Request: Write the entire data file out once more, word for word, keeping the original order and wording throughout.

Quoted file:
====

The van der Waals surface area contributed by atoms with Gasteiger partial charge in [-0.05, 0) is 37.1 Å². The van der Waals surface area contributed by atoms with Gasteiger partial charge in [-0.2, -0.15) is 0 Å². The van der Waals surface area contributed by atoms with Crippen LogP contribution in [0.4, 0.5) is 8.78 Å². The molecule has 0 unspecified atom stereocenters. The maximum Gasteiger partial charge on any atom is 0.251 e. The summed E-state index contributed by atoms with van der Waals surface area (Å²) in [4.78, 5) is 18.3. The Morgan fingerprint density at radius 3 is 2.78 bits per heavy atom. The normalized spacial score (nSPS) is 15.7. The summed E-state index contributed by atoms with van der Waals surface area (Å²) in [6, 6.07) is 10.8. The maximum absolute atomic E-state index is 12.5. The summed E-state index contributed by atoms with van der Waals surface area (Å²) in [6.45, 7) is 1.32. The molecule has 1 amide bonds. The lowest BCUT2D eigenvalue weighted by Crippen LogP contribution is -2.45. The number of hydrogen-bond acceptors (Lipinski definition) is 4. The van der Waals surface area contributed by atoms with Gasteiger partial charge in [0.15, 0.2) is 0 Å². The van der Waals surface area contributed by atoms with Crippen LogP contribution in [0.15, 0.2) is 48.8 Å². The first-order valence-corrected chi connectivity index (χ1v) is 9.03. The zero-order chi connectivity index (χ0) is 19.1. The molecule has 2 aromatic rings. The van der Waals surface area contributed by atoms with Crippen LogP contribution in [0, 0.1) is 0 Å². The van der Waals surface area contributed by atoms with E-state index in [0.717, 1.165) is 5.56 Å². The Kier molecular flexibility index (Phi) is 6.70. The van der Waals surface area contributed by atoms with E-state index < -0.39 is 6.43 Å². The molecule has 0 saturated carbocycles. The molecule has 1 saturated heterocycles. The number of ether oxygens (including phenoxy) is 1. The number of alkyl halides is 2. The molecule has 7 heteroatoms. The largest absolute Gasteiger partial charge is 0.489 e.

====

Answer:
The van der Waals surface area contributed by atoms with Gasteiger partial charge in [-0.05, 0) is 37.1 Å². The van der Waals surface area contributed by atoms with Gasteiger partial charge in [-0.2, -0.15) is 0 Å². The van der Waals surface area contributed by atoms with Crippen LogP contribution in [0.4, 0.5) is 8.78 Å². The molecule has 0 unspecified atom stereocenters. The maximum Gasteiger partial charge on any atom is 0.251 e. The summed E-state index contributed by atoms with van der Waals surface area (Å²) in [4.78, 5) is 18.3. The Morgan fingerprint density at radius 3 is 2.78 bits per heavy atom. The normalized spacial score (nSPS) is 15.7. The summed E-state index contributed by atoms with van der Waals surface area (Å²) in [6, 6.07) is 10.8. The maximum absolute atomic E-state index is 12.5. The summed E-state index contributed by atoms with van der Waals surface area (Å²) in [6.45, 7) is 1.32. The molecule has 1 amide bonds. The lowest BCUT2D eigenvalue weighted by Crippen LogP contribution is -2.45. The number of hydrogen-bond acceptors (Lipinski definition) is 4. The van der Waals surface area contributed by atoms with Gasteiger partial charge in [0.15, 0.2) is 0 Å². The van der Waals surface area contributed by atoms with Crippen LogP contribution in [0.15, 0.2) is 48.8 Å². The first-order valence-corrected chi connectivity index (χ1v) is 9.03. The zero-order chi connectivity index (χ0) is 19.1. The molecule has 2 aromatic rings. The van der Waals surface area contributed by atoms with Crippen LogP contribution in [0, 0.1) is 0 Å². The van der Waals surface area contributed by atoms with E-state index in [0.717, 1.165) is 5.56 Å². The Kier molecular flexibility index (Phi) is 6.70. The van der Waals surface area contributed by atoms with E-state index < -0.39 is 6.43 Å². The molecule has 0 saturated carbocycles. The molecule has 1 saturated heterocycles. The number of ether oxygens (including phenoxy) is 1. The number of alkyl halides is 2. The molecule has 7 heteroatoms. The largest absolute Gasteiger partial charge is 0.489 e.